Many people may not realize it, but not all sand can be used to create sand sculptures. Bishop said his team had scouted other New Brunswick locations, but none had the right kind of sand. He didn’t realize that there had to be a “certain quality of sand”, and they had to test the sand at various beaches. Knowing that there is an annual sand sculpture contest at New River Beach, Bishop knew that the sand here would be ideal for the program. Another consideration was the environmental impact, and the fact the sand had to come from the beach they would be using, with no sand or water being brought in from other locations.
“It had to be naturally occurring sand, but certain sand had certain consistency that when you mix with water, will pull together properly,” said Bishop. “There’s no environmental impact, if you will, because we’re not bringing anything in. Everything is completely natural. They (artists) have their support teams bring it in in buckets from the ocean so they bucket it up. They have it in a container. We work closely with the province on environmental impact just to make sure there was no environmental impact and that we weren’t bringing in foreign land or foreign water into the ecosystem.”
Bishop said this production wouldn’t have been possible without the blessing of the province and local residents. His team hired several local people, about 75 all-together, to work on the show. He said the area residents were “just so wonderful and welcoming”, and he appreciates them letting his crew take over their beach while they were filming the show.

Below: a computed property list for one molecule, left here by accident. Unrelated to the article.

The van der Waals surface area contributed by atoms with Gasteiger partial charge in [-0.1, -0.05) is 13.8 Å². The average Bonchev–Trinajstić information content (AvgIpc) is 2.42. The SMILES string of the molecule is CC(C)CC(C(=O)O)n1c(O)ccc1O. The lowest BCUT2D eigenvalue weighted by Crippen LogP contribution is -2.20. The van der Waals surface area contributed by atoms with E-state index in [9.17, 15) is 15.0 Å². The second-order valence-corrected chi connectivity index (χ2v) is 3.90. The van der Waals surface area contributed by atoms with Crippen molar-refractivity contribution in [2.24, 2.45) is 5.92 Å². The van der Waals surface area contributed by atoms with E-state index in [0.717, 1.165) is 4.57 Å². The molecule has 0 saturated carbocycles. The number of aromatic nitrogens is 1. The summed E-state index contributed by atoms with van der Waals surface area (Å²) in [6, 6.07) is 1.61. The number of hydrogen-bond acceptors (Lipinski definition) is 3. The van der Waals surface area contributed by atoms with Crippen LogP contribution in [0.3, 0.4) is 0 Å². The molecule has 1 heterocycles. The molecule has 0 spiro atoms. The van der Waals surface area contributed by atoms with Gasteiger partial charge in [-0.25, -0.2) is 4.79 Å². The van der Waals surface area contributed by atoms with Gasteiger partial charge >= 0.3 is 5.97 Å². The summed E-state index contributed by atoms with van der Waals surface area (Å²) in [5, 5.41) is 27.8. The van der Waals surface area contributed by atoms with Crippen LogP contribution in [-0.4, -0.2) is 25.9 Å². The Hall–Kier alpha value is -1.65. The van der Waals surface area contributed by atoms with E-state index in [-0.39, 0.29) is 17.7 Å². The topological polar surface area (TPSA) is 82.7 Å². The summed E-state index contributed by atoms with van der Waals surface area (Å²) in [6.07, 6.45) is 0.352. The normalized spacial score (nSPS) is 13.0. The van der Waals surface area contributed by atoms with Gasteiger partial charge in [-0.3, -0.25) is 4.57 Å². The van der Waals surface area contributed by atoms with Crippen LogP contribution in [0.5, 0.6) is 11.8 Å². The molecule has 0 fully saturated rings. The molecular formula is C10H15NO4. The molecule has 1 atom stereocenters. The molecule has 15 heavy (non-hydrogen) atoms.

Bishop and his team were prepared for just about any eventuality when it came to creating Race Against the Tide, but one thing they hadn’t counted on was fog. The first day of the competition was a foggy one, but that didn’t dampen the spirits of the artists or the production crew. So, in the first episode there is fog, but Bishop said they had sunny skies for the remainder of the competition.
“It’s funny because we talked about it and, you know, in production, you plan for everything,” said Bishop. “Everything in the world you plan for and it’s like, well, the fog, we can’t do anything about. Shaun Majumder, our host, is a great comedian and we had some fun with it. So the very first episode is in the fog. So, you know, we’re honest about what the weather is like, but at this point, that sometimes happens when you go to the beach. And if that’s your beach day, then you make the best of it and enjoy it.”
Bishop is excited about the show, which will air Thursday nights at 8 p.m. in September on CBC Television. After it airs, Race Against the Tide will be streamed online on CBC Gem. He said he can’t wait for people from New Brunswick and the rest of Canada to see the show, and eventually they plan to sell the show in other parts of the world.
“People have been asking about it in a number of other countries to see this really beautiful, special place and come and visit. I think it has to be shared with others, especially across the country. My hope is that the show will shine a spotlight for others to come and see because it’s a very special place.”